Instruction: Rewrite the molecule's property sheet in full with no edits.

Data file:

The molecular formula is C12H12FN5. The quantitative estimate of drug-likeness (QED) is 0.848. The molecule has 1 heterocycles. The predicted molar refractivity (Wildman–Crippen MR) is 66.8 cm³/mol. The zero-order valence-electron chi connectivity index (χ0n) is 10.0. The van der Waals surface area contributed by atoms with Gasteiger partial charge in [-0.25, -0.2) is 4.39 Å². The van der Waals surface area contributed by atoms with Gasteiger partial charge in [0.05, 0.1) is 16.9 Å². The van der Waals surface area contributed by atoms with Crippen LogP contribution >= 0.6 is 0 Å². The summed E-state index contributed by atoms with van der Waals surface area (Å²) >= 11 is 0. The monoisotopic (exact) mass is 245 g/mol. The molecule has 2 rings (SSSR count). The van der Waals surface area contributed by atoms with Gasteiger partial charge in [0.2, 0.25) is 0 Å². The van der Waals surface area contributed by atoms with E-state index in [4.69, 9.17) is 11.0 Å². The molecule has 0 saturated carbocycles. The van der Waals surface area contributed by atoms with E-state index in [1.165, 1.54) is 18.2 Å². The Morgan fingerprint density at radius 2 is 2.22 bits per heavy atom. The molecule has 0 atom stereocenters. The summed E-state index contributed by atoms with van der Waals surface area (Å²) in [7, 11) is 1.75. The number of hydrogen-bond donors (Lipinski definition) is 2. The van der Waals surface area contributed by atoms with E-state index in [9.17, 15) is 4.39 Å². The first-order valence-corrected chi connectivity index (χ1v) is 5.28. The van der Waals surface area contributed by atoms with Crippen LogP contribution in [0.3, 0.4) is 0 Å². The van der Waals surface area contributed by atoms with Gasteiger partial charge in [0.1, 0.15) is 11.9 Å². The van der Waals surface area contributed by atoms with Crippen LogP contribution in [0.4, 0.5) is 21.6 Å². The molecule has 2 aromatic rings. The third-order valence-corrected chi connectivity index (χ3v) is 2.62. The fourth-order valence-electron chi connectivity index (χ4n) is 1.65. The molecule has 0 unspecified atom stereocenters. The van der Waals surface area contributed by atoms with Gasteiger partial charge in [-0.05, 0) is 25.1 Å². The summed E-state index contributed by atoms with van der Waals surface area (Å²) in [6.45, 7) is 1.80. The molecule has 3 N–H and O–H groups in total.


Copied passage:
The molecular formula is C12H12FN5. The quantitative estimate of drug-likeness (QED) is 0.848. The molecule has 1 heterocycles. The predicted molar refractivity (Wildman–Crippen MR) is 66.8 cm³/mol. The zero-order valence-electron chi connectivity index (χ0n) is 10.0. The van der Waals surface area contributed by atoms with Gasteiger partial charge in [-0.25, -0.2) is 4.39 Å². The van der Waals surface area contributed by atoms with Gasteiger partial charge in [0.05, 0.1) is 16.9 Å². The van der Waals surface area contributed by atoms with Crippen LogP contribution >= 0.6 is 0 Å². The summed E-state index contributed by atoms with van der Waals surface area (Å²) >= 11 is 0. The monoisotopic (exact) mass is 245 g/mol. The molecule has 2 rings (SSSR count). The van der Waals surface area contributed by atoms with Gasteiger partial charge in [0.2, 0.25) is 0 Å². The van der Waals surface area contributed by atoms with E-state index in [4.69, 9.17) is 11.0 Å². The molecule has 0 saturated carbocycles. The van der Waals surface area contributed by atoms with E-state index in [1.165, 1.54) is 18.2 Å². The Morgan fingerprint density at radius 2 is 2.22 bits per heavy atom. The molecule has 0 atom stereocenters. The summed E-state index contributed by atoms with van der Waals surface area (Å²) in [7, 11) is 1.75. The number of hydrogen-bond donors (Lipinski definition) is 2. The van der Waals surface area contributed by atoms with E-state index in [9.17, 15) is 4.39 Å². The first-order valence-corrected chi connectivity index (χ1v) is 5.28. The van der Waals surface area contributed by atoms with Crippen LogP contribution in [0.3, 0.4) is 0 Å². The van der Waals surface area contributed by atoms with Gasteiger partial charge in [0.1, 0.15) is 11.9 Å². The van der Waals surface area contributed by atoms with Crippen LogP contribution in [0.4, 0.5) is 21.6 Å². The molecule has 2 aromatic rings. The third-order valence-corrected chi connectivity index (χ3v) is 2.62. The fourth-order valence-electron chi connectivity index (χ4n) is 1.65. The molecule has 0 unspecified atom stereocenters. The van der Waals surface area contributed by atoms with Gasteiger partial charge in [-0.05, 0) is 25.1 Å². The summed E-state index contributed by atoms with van der Waals surface area (Å²) in [6.45, 7) is 1.80. The molecule has 3 N–H and O–H groups in total.